IFR flights have unique requirements, including that an alternate airport must provide for the flight and a weather report from the destination airport must be available (neither are possible in remote locations). Moosonee had a longstanding practice of pilots declaring night flights as VFR flights, but conducting them as if they were IFR flights. This designation was accepted as a necessary bending of the rules if the medical mission of the operation was to be fulfilled. Transport Canada was fully aware of this quasi deceit and at least tacitly approved.
The S76s owned by Ornge were not retrofitted with night vision goggles – a game-changing technology that significantly enhances visibility and makes night flights considerably safer. Night vision goggles can be costly, especially when retrofitting them to old helicopters such as the S76. Further, US military and US domestic operators have priority over Canadian carriers when obtaining night vision goggles. Despite internal memos at CHL and Orgne recommending the addition of night vision goggles to the S76, these were not acted on due to cost concerns.
The crash on May 31 2013 was ruled a ‘controlled flight into terrain’ (ie, no mechanical failure or external influence such as a weather event had caused or contributed to the accident).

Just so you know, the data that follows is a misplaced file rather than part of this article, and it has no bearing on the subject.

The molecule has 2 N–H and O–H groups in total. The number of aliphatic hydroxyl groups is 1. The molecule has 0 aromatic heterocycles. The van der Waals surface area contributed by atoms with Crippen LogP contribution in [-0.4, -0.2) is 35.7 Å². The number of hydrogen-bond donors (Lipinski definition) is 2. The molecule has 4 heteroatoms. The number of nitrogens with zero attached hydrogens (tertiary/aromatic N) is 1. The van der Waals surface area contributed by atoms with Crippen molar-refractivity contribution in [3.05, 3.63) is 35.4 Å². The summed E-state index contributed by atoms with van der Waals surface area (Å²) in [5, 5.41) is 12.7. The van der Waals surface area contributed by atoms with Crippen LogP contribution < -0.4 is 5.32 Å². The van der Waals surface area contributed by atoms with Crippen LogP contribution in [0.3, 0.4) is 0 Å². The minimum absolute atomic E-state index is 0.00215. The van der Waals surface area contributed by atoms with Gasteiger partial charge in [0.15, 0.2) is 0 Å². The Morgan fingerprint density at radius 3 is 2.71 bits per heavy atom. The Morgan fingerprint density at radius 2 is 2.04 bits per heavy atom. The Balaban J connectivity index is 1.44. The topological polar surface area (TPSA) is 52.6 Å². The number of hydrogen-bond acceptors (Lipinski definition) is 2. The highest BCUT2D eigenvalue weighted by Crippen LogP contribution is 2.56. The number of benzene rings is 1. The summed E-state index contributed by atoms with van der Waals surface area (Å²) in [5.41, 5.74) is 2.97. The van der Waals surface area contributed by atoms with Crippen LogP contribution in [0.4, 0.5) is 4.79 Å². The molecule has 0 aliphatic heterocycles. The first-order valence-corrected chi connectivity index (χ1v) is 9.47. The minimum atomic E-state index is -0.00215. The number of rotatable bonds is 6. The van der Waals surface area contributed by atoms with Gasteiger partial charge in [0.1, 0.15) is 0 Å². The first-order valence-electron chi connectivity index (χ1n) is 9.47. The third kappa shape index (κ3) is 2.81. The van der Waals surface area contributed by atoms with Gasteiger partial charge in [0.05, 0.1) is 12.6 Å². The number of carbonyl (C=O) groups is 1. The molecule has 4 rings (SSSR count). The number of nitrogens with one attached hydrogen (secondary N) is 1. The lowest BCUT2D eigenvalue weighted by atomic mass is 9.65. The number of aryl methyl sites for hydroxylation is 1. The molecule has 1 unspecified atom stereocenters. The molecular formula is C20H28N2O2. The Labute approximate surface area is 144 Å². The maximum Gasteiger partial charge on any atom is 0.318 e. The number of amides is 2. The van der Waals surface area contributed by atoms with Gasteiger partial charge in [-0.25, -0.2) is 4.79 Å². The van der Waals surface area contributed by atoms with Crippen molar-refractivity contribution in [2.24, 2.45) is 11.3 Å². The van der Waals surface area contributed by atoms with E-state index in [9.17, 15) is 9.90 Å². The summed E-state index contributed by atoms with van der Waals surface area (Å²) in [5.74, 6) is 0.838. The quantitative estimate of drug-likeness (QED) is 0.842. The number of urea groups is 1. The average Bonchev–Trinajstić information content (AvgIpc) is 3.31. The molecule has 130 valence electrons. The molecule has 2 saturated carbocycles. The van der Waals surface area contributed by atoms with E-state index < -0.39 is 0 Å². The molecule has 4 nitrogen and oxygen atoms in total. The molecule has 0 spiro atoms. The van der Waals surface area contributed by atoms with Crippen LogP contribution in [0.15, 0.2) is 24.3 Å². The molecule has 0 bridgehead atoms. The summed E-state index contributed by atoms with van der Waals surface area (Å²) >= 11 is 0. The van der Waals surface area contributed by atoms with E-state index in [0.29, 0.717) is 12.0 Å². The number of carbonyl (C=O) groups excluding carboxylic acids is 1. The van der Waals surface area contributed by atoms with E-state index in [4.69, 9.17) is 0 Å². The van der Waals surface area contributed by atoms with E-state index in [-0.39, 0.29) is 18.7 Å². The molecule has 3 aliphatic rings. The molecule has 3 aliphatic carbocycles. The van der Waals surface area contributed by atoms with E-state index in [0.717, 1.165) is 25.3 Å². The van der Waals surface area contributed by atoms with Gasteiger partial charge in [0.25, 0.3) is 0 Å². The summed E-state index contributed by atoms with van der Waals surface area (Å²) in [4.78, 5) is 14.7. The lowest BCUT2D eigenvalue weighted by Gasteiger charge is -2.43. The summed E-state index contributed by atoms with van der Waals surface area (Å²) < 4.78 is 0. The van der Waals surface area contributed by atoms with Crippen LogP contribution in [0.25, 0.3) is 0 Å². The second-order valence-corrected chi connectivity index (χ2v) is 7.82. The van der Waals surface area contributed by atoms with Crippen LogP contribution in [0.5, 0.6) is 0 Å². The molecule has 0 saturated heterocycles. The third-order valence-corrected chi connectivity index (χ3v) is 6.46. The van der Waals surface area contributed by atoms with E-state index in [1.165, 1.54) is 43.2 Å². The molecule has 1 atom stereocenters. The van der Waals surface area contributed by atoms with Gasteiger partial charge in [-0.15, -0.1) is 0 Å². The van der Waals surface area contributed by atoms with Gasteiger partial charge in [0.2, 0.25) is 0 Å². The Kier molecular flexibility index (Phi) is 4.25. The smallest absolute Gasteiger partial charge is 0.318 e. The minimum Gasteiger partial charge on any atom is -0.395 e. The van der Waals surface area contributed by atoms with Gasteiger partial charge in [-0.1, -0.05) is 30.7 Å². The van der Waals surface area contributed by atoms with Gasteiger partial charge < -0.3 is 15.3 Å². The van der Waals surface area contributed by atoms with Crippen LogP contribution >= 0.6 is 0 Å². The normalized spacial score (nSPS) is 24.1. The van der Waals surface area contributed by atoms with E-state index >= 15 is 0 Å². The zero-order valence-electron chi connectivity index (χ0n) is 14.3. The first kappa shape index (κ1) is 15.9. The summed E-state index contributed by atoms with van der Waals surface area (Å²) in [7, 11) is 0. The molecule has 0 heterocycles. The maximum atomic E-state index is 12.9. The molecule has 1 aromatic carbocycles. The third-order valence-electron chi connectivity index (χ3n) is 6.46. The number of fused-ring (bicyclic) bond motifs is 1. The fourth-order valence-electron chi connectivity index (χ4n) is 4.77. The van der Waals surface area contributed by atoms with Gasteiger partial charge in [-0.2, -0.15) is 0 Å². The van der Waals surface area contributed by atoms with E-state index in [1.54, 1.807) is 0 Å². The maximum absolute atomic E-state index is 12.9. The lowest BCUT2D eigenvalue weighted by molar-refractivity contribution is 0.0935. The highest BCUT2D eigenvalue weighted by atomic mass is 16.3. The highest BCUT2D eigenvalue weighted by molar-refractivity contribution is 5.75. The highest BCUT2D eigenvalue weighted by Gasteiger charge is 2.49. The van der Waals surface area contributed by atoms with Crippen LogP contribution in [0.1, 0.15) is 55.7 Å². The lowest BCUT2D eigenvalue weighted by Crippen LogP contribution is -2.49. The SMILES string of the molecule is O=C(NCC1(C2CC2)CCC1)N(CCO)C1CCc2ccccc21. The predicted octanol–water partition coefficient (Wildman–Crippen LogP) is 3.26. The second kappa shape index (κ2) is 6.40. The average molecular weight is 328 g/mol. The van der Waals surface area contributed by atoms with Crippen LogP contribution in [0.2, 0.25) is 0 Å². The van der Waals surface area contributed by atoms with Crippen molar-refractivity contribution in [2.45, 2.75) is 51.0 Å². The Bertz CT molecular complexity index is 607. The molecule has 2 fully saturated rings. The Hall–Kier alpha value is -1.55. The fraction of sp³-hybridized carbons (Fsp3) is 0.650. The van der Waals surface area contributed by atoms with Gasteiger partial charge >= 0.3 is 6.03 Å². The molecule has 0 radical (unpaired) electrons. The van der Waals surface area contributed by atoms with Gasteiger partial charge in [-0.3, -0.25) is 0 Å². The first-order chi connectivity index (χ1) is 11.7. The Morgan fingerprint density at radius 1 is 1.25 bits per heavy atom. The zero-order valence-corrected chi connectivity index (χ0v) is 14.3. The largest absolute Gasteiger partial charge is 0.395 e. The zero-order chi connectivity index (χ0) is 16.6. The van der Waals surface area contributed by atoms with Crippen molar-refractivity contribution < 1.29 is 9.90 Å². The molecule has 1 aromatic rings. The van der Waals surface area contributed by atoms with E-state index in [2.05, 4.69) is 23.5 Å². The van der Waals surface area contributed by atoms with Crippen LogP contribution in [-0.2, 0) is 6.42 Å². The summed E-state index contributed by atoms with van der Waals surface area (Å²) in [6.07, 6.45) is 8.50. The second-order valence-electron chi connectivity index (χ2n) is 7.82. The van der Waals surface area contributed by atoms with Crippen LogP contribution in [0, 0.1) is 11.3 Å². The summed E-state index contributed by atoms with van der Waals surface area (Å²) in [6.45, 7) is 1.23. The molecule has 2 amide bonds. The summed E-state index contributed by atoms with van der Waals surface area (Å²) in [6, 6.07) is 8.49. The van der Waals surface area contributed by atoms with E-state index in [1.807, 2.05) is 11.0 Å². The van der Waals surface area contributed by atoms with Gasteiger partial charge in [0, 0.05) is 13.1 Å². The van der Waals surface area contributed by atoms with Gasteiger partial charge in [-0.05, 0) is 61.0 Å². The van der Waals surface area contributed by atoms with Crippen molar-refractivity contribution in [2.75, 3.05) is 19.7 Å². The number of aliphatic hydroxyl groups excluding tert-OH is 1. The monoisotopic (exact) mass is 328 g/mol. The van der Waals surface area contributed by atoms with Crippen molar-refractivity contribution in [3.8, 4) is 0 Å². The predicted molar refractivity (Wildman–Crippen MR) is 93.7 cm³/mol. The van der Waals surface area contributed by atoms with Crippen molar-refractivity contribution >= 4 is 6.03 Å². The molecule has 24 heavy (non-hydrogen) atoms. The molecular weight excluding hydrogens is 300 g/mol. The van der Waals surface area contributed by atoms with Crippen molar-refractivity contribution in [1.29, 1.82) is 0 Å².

Essentially, the pilots of the S76 helicopter turned too steeply at too low an altitude. The pilots did not appear to be monitoring the instruments as they were engaged in post-take-off procedures. Had the pilots been able to see the ground, the danger would have been obvious to both pilots and would have been avoided without difficulty.
The Crown took the position on Counts 3 and 4 that the accident would not have occurred had the pilots been able to see the ground using night vision goggles, and that it had been the duty of their employer (Ornge) to ensure their safety by providing this technology. Ornge took the position that it had complied with all of the legal and regulatory requirements.
The Crown’s position on Count 10 was that Ornge’s decision to discontinue the base manager position at Moosonee had removed an important safety net. Ornge disagreed.
Burden of proof
The counts were offences of strict liability. The Crown need only prove the actus reus beyond a reasonable doubt. The defendant may avoid a conviction by proving on a balance of probabilities that it exercised reasonable care or due diligence that it was not negligent. In this case, the Crown had to prove:
- Counts 3 and 4 – failure to ensure safety and provide the pilots with a means to maintain visual reference while operating at night; and